The IRS has given warning of two new tax scams where criminals are illegally taking money from people, pretending to be from government agencies. The first is rather worrying – a letter sent through the US Postal Service. The other are calls and emails purporting to be from the Taxpayer Advocate Service (TAS).
Let’s look at these scams and run over what you should do every time you have correspondence from the IRS.
Letters with official-looking branding supposedly from the IRS are being sent to taxpayers now. According to Business Insider, “Earlier this summer, the IRS warned taxpayers about a popular scam in which fraudsters mail letters to taxpayers from a non-existent group called the “Bureau of Tax Enforcement” requesting immediate payments. Some letters even mention the IRS and may include factual tax information.”
The first thing is that the ‘Bureau of Tax Enforcement’ does not exist. Some letters have gone a step further, referring to some business that you may actually be doing with the IRS. Business Insider continued, “That’s scary for taxpayers because it feels legitimate, but keep in mind that some tax-related information, like liens that have been filed against taxpayers, may be available to the public.”
In using publicly-available dealings with the tax office, so these scammers have convinced a lot of people to respond and to pay the criminals instead of the US Treasury.
The next thing to note is that the IRS packages their correspondence in a certain way. You will find your tax number (ITIN) on the letter – not something that criminals have generally managed to do. There will also be references to your dealings and a guide showing you your rights as a taxpayer. The final thing is on the envelope itself – this will have the IRS seal on it that can’t be easily counterfeited.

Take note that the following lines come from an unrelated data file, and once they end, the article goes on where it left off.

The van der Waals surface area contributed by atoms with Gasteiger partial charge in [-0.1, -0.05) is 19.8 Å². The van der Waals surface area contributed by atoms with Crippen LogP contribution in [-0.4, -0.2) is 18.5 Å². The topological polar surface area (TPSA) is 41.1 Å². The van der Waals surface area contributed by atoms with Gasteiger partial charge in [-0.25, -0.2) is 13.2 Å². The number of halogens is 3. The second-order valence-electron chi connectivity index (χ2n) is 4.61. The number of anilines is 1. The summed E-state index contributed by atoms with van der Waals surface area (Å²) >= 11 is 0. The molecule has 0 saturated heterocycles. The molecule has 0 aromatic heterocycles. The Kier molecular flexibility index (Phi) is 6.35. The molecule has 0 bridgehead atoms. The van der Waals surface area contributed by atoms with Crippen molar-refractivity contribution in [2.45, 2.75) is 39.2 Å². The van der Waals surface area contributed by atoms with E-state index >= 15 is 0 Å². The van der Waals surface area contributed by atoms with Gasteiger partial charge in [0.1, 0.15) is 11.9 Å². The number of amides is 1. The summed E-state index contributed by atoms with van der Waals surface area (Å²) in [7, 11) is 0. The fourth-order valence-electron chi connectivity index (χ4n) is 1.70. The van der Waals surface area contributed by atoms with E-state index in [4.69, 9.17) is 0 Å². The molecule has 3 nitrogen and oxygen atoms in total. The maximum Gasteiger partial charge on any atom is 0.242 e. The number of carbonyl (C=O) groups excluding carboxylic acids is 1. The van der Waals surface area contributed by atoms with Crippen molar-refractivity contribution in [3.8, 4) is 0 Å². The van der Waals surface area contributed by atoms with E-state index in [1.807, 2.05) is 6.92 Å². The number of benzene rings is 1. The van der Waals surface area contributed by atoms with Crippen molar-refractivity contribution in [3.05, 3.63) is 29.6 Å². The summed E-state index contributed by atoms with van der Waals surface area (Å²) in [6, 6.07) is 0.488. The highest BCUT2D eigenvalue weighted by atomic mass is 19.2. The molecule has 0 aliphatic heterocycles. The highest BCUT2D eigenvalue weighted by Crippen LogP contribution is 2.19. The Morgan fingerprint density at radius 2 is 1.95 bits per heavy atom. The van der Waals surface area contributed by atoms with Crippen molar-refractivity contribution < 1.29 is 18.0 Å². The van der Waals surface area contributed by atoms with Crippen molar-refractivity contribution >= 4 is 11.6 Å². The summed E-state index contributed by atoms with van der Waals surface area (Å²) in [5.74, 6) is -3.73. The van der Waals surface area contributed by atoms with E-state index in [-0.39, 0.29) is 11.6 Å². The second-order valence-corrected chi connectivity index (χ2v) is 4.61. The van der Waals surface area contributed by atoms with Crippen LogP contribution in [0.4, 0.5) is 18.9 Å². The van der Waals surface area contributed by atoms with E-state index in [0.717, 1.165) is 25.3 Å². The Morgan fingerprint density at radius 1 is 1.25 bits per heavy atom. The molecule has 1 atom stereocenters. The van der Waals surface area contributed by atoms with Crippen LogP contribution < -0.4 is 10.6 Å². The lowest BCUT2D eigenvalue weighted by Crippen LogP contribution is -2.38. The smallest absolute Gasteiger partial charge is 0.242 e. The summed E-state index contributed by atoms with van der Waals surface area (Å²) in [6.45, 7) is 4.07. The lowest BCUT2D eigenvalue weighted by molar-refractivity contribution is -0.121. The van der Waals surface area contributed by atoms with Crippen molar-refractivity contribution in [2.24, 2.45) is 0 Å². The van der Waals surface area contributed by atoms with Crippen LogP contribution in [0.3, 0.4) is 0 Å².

The Taxpayer Advocate Service (TAS) is an independent body set up to allow people to deal with the IRS without hiring lawyers. You may be in dispute with the IRS over unpaid taxes, or be in arrears with your payments when you call them.
That’s right – the TAS won’t call you in the first instance. You should call them.
According to the IRS, “In this most recent scam variation, callers “spoof” the telephone number of the IRS Taxpayer Advocate Service office in Houston or Brooklyn. Calls may be ‘robo-calls’ that request a call back. Once the taxpayer returns the call, the con artist requests personal information, including Social Security number or individual taxpayer identification number (ITIN).”
With these details the scammers can commit identity theft unless they are out to get your money directly in which case during the call they will make it plain that a payment will be the only way out of some fictional enforcement action.
In both the letter and phone scams you will generally asked to make payments to an unfamiliar payment system or cut a check addressed to an organisation you are not familiar with. All payments by check are to ‘U.S. Treasury’ and no other body. If you wish to make payments by card then go to this IRS webpage to look at the best option for you.
If you have correspondence or a phone call that doesn’t make sense to you, log on to the IRS tax portal and see for yourself. If you owe money it will say so. If you are in arrears it will say so.
Another way forward is to phone the IRS on 800-829-1040 to ask them about the correspondence you have received or contact IRS Tax Attorney. If it is a scam they will tell you.
The final thing to do is to help everyone out by reporting the scam attempt. You can email firstname.lastname@example.org with the subject line “IRS scam” and tell them the number, or show them the email or letter you have received that turns out to be bogus.
It’s never much fun dealing with the IRS but if you deal with it in the correct way you will only end up paying the money you owe and not a red cent to those criminals who want to steal it from you!